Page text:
Happy Birthday!

My son was rubbing and pointing at a spot on his lower leg in the front, in that hollow just between the leg and the foot.

“Mom, look at this thing on my leg. What is that?”

“I don’t know. Does it hurt?”

“Yeah, a little, but not really. You know?”

“It looks like a wart, but if it hurts, we should have it looked at.”

We watched it for several weeks, and it got bigger.

I asked a retired doctor at my church to have a look at it.

His advice was, “Yes, that probably needs to come off. A dermatologist could take care of that. No, I think I’ll send you to a surgeon … just to be safe.”

We went through all the appointments and rigamarole required. The surgeon removed the spot. He thought it was probably scar tissue from a mosquito bite, but he sent it to pathology … just to be safe.

A few weeks later we received a call from the doctor to come in for the test results. My son was working downtown, so he said he would just drop by the office. I didn’t need to come.

When he came in from work that day, I asked him how the appointment went.

“Great! He said I have cancer, and I need an operation to cut out a larger portion to make sure they get it all.”

“Cancer?” I gulped.

“Yeah,” he answered. “Look, Mom. Here’s the way I see it. If they don’t get it all, I’ll die and go to be with Jesus. And if they do get it all, I’ll keep living right here on earth with Jesus. Now what’s for dinner?”

Well, he had a point. He was so sure in his beliefs, so certain of the God he served. He didn’t doubt for a minute that his Father had everything completely under control.

We scheduled the surgery and took him in to have a larger excision and skin grafts to close what would be a rather large wound … on his 19th birthday.

My son was a studious kid, a scholar, a deep thinker. He stayed at home to work after high school graduation. He wanted to take a year off to decide what direction to take. While his peers were entering college that fall, he was having cancer surgery.

It had been a difficult diagnosis. The surgeon had to send the original sample to the National Cancer Institute because he was unable to identify it — malignant squamos cell carcinoma.

His recovery was painful – not from the excision so much as from the skin grafts. They were on his thigh and burned like, well, like a burn.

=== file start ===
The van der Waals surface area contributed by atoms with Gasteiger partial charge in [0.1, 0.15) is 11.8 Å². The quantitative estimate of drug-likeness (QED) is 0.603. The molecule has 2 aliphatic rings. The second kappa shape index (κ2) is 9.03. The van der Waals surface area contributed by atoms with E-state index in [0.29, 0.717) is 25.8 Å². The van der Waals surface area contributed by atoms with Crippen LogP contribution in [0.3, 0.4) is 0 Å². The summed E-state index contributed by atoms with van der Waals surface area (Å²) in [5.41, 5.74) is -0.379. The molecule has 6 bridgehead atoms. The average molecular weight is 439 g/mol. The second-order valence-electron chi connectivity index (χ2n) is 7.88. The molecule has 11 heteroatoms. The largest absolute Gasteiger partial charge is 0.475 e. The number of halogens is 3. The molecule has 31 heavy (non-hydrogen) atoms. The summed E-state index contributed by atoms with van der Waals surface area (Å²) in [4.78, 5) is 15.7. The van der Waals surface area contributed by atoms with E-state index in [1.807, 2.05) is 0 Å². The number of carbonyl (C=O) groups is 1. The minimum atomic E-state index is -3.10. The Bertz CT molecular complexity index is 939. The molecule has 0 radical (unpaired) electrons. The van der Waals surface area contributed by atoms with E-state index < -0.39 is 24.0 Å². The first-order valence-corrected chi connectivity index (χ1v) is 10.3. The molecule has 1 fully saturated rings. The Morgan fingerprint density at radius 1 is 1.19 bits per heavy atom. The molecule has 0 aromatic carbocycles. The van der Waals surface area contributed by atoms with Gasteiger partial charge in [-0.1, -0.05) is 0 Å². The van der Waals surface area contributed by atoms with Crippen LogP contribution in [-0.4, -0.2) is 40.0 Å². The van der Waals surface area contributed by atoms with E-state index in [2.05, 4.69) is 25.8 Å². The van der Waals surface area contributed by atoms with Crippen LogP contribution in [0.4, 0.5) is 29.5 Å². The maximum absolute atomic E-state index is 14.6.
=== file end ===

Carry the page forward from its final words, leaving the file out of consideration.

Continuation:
My son was not the best patient in the world. When we learned that they had indeed gotten all the cancer and everything looked good (Thank you, Jesus!), he reverted to being a teenager again.

When friends called or came to visit, I breathed a sigh of relief. Let them deal with him. I was at the point of throwing him raw meat and slamming the door.

At times, though, he was quite comical – especially in trying to work out the logistics of life when he was in pain, on crutches and by himself. Like the time he decided to fix a sandwich and a glass of milk.

He made it to the kitchen just fine. He prepared a beautiful sandwich and poured the milk. Placing sandwich in one hand and milk in the other, he proceeded to “crutch” back into the den.

Oops! That’s not going to work. The sandwich stayed together, but the milk flew out of the glass and onto the floor. Have you ever noticed that if you spill a cup of milk, it seems like a gallon when you try to clean it up? Well, he noticed it right away that day.

He finally solved the problem by putting the sandwich in a plastic bag and the milk in a leakproof container and throwing them into the den. Quite the engineer, that one!

A year later he was enrolled in college in Florida. His surgery had healed and resembled a large dent in the front of his leg – sort of what it would look like if the impression had been made by a softball thrown really hard. Friends were curious and asked him what happened.

“Cancer surgery,” he told them.

“Yeah. Right. So what really happened?”

“Shark bite.”

“Yeah, man. That can be really tough.”

“But unto you that fear my name shall the Sun of righteousness arise with healing in his wings … “ – Malachi 4:2 (KJV)

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